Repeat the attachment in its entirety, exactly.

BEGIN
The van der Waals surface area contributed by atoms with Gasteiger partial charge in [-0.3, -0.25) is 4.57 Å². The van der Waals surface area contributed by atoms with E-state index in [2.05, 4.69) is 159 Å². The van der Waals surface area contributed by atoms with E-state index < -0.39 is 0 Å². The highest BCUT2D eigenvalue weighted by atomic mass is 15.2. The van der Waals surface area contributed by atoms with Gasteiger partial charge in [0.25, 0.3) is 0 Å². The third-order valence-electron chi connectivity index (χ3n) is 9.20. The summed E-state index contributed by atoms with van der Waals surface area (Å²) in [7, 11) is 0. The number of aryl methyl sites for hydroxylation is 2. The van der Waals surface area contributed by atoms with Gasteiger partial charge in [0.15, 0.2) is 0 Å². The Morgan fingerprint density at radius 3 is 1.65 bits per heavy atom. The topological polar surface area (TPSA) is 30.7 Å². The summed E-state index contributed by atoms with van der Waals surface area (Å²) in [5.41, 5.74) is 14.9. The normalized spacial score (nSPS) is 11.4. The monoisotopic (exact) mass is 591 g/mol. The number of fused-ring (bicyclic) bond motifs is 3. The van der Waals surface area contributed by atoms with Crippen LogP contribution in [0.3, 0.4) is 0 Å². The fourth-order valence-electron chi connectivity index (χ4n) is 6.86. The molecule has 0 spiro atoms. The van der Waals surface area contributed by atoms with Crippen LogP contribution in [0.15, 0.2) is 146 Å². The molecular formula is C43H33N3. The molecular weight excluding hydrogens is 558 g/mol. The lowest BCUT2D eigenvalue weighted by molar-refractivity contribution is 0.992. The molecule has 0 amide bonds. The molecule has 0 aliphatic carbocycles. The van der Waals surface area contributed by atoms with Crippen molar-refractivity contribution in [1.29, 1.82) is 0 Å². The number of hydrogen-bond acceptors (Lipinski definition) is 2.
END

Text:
The van der Waals surface area contributed by atoms with Gasteiger partial charge in [-0.3, -0.25) is 4.57 Å². The van der Waals surface area contributed by atoms with E-state index in [2.05, 4.69) is 159 Å². The van der Waals surface area contributed by atoms with E-state index < -0.39 is 0 Å². The highest BCUT2D eigenvalue weighted by atomic mass is 15.2. The van der Waals surface area contributed by atoms with Gasteiger partial charge in [0.25, 0.3) is 0 Å². The third-order valence-electron chi connectivity index (χ3n) is 9.20. The summed E-state index contributed by atoms with van der Waals surface area (Å²) in [7, 11) is 0. The number of aryl methyl sites for hydroxylation is 2. The van der Waals surface area contributed by atoms with Gasteiger partial charge in [0.15, 0.2) is 0 Å². The Morgan fingerprint density at radius 3 is 1.65 bits per heavy atom. The topological polar surface area (TPSA) is 30.7 Å². The summed E-state index contributed by atoms with van der Waals surface area (Å²) in [5.41, 5.74) is 14.9. The normalized spacial score (nSPS) is 11.4. The monoisotopic (exact) mass is 591 g/mol. The number of fused-ring (bicyclic) bond motifs is 3. The van der Waals surface area contributed by atoms with Crippen LogP contribution in [0.3, 0.4) is 0 Å². The fourth-order valence-electron chi connectivity index (χ4n) is 6.86. The molecule has 0 spiro atoms. The van der Waals surface area contributed by atoms with Crippen LogP contribution in [0.15, 0.2) is 146 Å². The molecular formula is C43H33N3. The molecular weight excluding hydrogens is 558 g/mol. The lowest BCUT2D eigenvalue weighted by molar-refractivity contribution is 0.992. The molecule has 0 amide bonds. The molecule has 0 aliphatic carbocycles. The van der Waals surface area contributed by atoms with Crippen molar-refractivity contribution in [1.29, 1.82) is 0 Å². The number of hydrogen-bond acceptors (Lipinski definition) is 2.